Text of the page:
The deadline for responses to the Government's consultation paper on civil partnerships on religious premises is 23rd June 2011 and I would urge any congregation or individual wishing to respond to do so by this date.

It is important, even at this stage in the legislative process, for our views to be heard. I shall be submitting a response on behalf of the General Assembly based on our agreed position and general principles of freedom and equality but others will be most welcome.

I had the opportunity to meet with the civil servant conducting the consultation and we talked about the need to ensure that any proposals are practical and can be easily implemented. I indicated that I thought the cost of registration of £1500 for three years was excessive and that the comparison with secular commercial venues was invidious. We do not have the option of recouping the fee from sales of food and alcohol! Indicating the reality of finance for congregations may be useful in this debate.

I have recently also spoken to Stonewall, the organisation who worked closely with Lord Alli to secure the amendment to the Equality Bill to permit religious premises to be registered for civil partnerships. The support that we, with the Quakers and Liberal Jews, gave to the amendment proved very persuasive to parliamentarians in the free votes on this measure. Hopefully my views will influence their response.

We must ensure that this measure is implemented in a way that is effective and practical for our congregations. It is hoped that registrations can begin later this year.

Respond to the consultation paper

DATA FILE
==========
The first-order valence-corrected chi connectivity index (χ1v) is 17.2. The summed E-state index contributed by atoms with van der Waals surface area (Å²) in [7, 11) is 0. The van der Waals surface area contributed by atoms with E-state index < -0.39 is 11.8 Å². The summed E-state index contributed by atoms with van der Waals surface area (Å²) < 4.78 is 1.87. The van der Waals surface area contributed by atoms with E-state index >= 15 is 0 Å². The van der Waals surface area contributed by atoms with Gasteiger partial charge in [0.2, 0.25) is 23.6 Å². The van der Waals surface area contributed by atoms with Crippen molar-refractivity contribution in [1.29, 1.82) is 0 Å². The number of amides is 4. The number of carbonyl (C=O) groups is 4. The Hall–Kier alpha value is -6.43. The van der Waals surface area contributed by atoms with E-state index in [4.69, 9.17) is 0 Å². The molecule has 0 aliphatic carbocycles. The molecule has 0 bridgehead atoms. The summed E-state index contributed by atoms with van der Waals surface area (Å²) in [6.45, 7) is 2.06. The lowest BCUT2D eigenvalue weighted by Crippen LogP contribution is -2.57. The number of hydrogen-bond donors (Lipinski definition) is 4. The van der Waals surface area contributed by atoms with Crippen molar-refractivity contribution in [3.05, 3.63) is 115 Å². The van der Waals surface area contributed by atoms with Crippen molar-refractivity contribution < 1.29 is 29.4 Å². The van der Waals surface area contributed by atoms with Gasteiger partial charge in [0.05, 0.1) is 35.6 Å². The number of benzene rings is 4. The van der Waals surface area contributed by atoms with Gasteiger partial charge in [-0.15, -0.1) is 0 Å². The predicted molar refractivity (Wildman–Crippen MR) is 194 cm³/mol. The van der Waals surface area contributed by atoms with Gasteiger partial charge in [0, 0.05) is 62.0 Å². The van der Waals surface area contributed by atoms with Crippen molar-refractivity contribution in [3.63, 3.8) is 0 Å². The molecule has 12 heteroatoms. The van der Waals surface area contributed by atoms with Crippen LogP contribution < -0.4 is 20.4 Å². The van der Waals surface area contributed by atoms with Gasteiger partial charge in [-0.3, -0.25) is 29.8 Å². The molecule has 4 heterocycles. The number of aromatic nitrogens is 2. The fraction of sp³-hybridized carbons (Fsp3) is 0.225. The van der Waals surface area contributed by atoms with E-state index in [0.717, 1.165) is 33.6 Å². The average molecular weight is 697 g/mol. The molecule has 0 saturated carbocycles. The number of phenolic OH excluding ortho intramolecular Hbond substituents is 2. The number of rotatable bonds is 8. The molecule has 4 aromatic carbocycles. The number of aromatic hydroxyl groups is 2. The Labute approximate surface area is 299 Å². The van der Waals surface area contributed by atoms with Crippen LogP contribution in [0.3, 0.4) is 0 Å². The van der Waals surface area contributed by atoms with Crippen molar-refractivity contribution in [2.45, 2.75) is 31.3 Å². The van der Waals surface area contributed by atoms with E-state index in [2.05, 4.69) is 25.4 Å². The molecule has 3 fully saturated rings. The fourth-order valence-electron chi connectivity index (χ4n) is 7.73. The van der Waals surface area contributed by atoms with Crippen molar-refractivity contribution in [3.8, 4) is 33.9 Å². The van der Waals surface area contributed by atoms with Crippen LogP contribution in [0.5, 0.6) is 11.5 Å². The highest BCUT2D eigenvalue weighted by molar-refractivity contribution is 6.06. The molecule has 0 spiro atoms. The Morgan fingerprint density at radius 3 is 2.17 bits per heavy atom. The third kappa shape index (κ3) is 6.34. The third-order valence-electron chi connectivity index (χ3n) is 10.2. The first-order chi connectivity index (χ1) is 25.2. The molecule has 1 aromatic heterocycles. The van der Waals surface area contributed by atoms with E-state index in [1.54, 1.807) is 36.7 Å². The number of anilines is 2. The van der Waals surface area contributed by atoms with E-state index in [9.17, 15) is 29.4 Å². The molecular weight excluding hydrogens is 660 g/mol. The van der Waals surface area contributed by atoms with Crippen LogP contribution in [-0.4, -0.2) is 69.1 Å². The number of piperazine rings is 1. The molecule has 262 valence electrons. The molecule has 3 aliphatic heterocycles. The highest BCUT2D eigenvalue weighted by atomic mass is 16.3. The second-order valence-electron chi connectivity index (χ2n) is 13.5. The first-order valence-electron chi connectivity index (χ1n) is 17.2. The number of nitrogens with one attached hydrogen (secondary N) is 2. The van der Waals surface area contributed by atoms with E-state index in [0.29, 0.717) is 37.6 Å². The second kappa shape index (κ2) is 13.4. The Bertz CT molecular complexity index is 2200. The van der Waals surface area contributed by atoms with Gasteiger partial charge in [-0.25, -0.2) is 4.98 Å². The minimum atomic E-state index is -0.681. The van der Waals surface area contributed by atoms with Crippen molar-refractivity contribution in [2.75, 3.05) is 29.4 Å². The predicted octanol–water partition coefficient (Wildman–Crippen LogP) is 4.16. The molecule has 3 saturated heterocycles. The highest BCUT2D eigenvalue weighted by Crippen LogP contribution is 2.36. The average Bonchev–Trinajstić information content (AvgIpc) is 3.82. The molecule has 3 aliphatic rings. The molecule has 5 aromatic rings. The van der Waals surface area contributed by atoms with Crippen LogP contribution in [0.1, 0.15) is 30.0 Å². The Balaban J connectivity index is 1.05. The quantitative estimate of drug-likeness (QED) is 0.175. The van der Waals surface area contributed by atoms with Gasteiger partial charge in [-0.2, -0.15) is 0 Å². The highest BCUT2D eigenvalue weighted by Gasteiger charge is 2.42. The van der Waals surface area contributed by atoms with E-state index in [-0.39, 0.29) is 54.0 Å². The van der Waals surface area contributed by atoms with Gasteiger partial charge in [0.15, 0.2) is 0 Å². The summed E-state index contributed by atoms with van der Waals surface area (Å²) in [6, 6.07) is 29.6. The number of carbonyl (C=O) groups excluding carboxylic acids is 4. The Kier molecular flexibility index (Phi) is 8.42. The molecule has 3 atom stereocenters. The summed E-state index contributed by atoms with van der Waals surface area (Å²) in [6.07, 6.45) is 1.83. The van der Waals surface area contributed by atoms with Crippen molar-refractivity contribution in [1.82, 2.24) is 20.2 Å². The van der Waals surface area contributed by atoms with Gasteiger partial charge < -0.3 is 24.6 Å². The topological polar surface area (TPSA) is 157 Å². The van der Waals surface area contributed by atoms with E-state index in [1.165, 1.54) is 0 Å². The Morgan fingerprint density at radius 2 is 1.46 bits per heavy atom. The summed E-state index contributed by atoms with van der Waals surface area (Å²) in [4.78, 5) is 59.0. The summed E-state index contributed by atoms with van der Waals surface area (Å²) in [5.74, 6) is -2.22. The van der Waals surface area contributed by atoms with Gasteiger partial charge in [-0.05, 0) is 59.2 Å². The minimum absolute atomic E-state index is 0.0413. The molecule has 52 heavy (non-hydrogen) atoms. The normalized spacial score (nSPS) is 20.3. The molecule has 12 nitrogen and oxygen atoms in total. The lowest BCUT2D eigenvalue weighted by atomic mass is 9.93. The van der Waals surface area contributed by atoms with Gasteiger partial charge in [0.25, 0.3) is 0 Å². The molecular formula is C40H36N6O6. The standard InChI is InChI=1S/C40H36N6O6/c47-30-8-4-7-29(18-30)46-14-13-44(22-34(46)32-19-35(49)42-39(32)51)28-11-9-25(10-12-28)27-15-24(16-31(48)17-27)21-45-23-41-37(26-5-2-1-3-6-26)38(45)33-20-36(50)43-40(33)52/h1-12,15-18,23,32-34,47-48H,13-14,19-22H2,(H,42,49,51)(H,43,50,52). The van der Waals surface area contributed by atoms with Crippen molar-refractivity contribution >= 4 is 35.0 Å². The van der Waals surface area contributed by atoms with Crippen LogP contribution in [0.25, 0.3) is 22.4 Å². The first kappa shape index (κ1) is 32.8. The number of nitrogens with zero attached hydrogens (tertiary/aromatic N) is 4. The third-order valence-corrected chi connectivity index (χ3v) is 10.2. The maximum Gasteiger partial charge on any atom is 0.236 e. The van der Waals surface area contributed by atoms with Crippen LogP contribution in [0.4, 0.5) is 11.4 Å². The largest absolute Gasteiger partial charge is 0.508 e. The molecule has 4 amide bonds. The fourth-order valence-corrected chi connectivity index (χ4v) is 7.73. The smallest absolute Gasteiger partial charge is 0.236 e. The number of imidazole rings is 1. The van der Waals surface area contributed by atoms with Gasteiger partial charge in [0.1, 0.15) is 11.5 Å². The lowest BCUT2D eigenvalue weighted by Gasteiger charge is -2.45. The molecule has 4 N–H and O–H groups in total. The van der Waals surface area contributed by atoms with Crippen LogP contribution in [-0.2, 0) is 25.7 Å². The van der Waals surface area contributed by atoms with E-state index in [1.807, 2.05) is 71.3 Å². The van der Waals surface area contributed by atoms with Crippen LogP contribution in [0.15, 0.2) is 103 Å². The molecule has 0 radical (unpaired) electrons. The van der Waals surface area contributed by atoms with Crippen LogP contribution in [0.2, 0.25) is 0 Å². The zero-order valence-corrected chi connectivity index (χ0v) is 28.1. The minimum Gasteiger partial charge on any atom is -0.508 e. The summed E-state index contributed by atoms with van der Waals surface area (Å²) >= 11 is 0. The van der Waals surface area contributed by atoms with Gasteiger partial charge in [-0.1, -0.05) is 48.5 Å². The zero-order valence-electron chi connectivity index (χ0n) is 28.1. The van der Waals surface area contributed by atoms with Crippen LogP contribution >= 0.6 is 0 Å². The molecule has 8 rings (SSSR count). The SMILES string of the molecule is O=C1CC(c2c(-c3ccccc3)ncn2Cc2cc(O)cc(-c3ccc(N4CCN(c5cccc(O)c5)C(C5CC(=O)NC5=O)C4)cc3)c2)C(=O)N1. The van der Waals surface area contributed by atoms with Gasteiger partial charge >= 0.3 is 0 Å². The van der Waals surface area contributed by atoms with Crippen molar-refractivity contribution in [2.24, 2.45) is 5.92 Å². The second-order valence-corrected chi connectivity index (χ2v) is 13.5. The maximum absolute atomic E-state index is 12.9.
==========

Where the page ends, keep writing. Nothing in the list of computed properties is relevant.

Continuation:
Derek McAuley, Chief Officer 

New church websites

Congratulations to the following churches and chapels who now have shiny new websites.

Monday, 6 June 2011

The complexity of marriage law

The subject of marriage and what is legal and what is not is getting increasingly more confusing, especially since a Liberal Jewish synagogue was in the news recently for performing a same-sex marriage (which is recognised by Liberal Judaism but not by the state). Apparently Scotland is just about to begin a process of consultation about same-sex marriage. So here's a list of what is and is not currently legal:

Legal (permitted by law and recognised by the state):
  • Opposite-sex church weddings (couple legally married and registered)
  • Same-sex civil partnerships in a register office / registered premises for weddings
  • Opposite-sex marriages in a register office / registered premises for weddings
The law allows, but there's no mechanism for implementing:
  • Religious civil partnerships (civil partnership ceremonies in a religious building)
Not forbidden by law, but not recognised by the state
  • same-sex blessings in a church / synagogue
  • same-sex marriages in a church / synagogue where the marriage is recognised by the church / synagogue  but not by the state
  • Pagan handfastings (weddings) in England & Wales - both same and opposite sex
  • Pagan same-sex handfastings in Scotland
  • Blessings of polyamorous relationships
Illegal (not permitted by law):
  • Same-sex church weddings (couple legally married and registered)
  • Opposite-sex civil partnerships in a register office / registered premises for weddings
  • Same-sex marriages in a register office / registered premises for weddings
  • Marrying more than one person